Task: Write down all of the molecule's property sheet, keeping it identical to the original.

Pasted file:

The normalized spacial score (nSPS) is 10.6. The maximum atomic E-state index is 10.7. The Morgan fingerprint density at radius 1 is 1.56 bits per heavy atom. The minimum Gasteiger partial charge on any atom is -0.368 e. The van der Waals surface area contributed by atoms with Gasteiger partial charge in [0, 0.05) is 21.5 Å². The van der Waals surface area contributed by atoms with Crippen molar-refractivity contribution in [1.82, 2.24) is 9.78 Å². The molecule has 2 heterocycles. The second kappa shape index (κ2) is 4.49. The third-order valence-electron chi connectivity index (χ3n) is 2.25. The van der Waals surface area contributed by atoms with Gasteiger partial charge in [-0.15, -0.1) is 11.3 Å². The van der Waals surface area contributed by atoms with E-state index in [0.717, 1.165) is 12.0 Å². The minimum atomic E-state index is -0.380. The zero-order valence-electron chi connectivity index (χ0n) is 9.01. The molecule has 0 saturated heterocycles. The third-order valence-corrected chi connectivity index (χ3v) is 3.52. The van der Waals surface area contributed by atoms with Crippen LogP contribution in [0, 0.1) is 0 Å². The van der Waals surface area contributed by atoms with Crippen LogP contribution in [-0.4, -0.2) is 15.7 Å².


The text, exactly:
The normalized spacial score (nSPS) is 10.6. The maximum atomic E-state index is 10.7. The Morgan fingerprint density at radius 1 is 1.56 bits per heavy atom. The minimum Gasteiger partial charge on any atom is -0.368 e. The van der Waals surface area contributed by atoms with Gasteiger partial charge in [0, 0.05) is 21.5 Å². The van der Waals surface area contributed by atoms with Crippen molar-refractivity contribution in [1.82, 2.24) is 9.78 Å². The molecule has 2 heterocycles. The second kappa shape index (κ2) is 4.49. The third-order valence-electron chi connectivity index (χ3n) is 2.25. The van der Waals surface area contributed by atoms with Gasteiger partial charge in [-0.15, -0.1) is 11.3 Å². The van der Waals surface area contributed by atoms with E-state index in [0.717, 1.165) is 12.0 Å². The minimum atomic E-state index is -0.380. The zero-order valence-electron chi connectivity index (χ0n) is 9.01. The molecule has 0 saturated heterocycles. The third-order valence-corrected chi connectivity index (χ3v) is 3.52. The van der Waals surface area contributed by atoms with Crippen LogP contribution in [0, 0.1) is 0 Å². The van der Waals surface area contributed by atoms with Crippen LogP contribution in [-0.4, -0.2) is 15.7 Å².